## Section: New Results

### Control of quantitative systems

#### Smart regulation for urban trains

Participants : Éric Fabre, Loïc Hélouët, Hervé Marchand, Abd El Karim Kecir.

The regulation of subway lines consists in accomodating small random perturbations in transit times as well as more impacting incidents, by playing on continuous commands (transit times and dwell times) and by making more complex decisions (insertions or extractions of trains, changes of missions, overpassing, shorter returns, etc.). The objectives are multiple : ensuring the regularity and punctuality of trains, adapting to transportation demand, minimizing energy consumption, etc. We have developed an event-based control strategy that aims at equalizing headways on a line. This distributed control strategy is remarquably robust to perturbations and reactive enough to accomodate train insertions/extractions. We have also developed another approach based on event graphs in order to optimally interleave trains at a junction.

#### Games and reactive synthesis

Participant : Ocan Sankur.

In game theory, a strategy is *dominated* by another one if the latter systematically yields a payoff as good as the former,
while also yielding a better payoff in some cases. A strategy is *admissible* if it is not dominated.
This notion is well studied in game theory and is useful to describe the set of strategies that are “reasonable” whose choice can be justified.
Recent works studied this notion in graph games with omega-regular objectives and investigated its applications in controller synthesis.
For multi-agent controller synthesis, admissibility can be used as a hypothesis on the behaviors of each agent, thus enabling a compositional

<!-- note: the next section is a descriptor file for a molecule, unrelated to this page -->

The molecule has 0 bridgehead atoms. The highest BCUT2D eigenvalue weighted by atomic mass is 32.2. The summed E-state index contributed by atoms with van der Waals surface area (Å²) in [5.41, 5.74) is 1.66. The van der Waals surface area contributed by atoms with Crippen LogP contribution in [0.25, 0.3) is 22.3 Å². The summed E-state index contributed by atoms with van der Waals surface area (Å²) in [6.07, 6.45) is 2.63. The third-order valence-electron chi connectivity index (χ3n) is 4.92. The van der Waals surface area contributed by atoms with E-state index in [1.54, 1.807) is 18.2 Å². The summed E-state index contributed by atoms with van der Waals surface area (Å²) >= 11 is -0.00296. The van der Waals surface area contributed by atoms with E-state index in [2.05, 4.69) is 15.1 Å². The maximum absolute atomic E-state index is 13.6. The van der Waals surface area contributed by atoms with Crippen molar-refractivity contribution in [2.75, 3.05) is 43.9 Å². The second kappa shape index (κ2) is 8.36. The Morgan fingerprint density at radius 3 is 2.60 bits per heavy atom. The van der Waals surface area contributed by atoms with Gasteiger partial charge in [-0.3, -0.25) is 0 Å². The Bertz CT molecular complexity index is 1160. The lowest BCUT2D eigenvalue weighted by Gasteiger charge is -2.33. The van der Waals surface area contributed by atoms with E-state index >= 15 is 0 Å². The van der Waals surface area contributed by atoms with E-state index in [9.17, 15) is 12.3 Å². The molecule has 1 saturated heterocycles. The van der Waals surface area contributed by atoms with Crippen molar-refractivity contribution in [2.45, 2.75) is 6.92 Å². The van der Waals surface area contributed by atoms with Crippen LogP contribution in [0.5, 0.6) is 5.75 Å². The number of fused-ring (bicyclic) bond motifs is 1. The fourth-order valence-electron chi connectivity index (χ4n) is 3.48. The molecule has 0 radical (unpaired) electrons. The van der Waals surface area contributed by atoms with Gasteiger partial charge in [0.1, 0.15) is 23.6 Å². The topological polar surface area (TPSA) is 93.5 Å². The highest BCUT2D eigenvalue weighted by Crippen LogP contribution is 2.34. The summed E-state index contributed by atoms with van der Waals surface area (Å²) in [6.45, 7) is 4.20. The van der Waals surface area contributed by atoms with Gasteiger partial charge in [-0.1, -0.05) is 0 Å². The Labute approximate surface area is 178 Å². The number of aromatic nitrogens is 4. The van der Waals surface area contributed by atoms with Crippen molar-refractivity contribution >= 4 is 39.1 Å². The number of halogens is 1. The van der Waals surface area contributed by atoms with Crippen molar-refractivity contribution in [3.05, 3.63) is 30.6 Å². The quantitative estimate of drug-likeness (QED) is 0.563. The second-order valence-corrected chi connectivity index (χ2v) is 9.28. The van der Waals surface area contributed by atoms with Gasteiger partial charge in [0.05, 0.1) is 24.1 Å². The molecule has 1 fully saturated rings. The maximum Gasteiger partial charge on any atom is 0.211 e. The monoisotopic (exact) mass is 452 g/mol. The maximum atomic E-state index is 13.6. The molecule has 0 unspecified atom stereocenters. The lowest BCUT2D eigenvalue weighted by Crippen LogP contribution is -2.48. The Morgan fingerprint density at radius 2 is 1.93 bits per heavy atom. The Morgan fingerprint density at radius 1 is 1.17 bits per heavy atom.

reasoning framework for controller synthesis. In [29], we investigate this framework for quantitative graph games.
We characterize admissible strategies, study their existence, and give an effective characterization of the set of paths that are compatible with
admissible payoffs. This is then used to derive algorithms for model checking under admissibility, but also assume-admissible synthesis.

In [21], we present the reactive synthesis competition (SYNTCOMP), a long-term effort intended to stimulate and guide advances in the design and application of synthesis procedures for reactive systems. The first iteration of SYNTCOMP is based on the controller synthesis problem for finite-state systems and safety specifications. We provide an overview of this problem and existing approaches to solve it, and report on the design and results of the first SYNTCOMP. This includes the definition of the benchmark format, the collection of benchmarks, the rules of the competition, and the five synthesis tools that participated. We present and analyze the results of the competition and draw conclusions on the state of the art. Finally, we give an outlook on future directions of SYNTCOMP.

In the invited [22], we summarize new solution concepts useful for the synthesis of reactive systems that we have introduced in several recent publications. These solution concepts are developed in the context of non-zero sum games played on graphs. They include the assume-admissible synthesis on Boolean games, synthesis under multiple environments for Markov decision processes, and multi-objective synthesis with probability thresholds for Markov decision processes with multi-dimensional weights. They are part of the contributions obtained in the inVEST project funded by the European Research Council.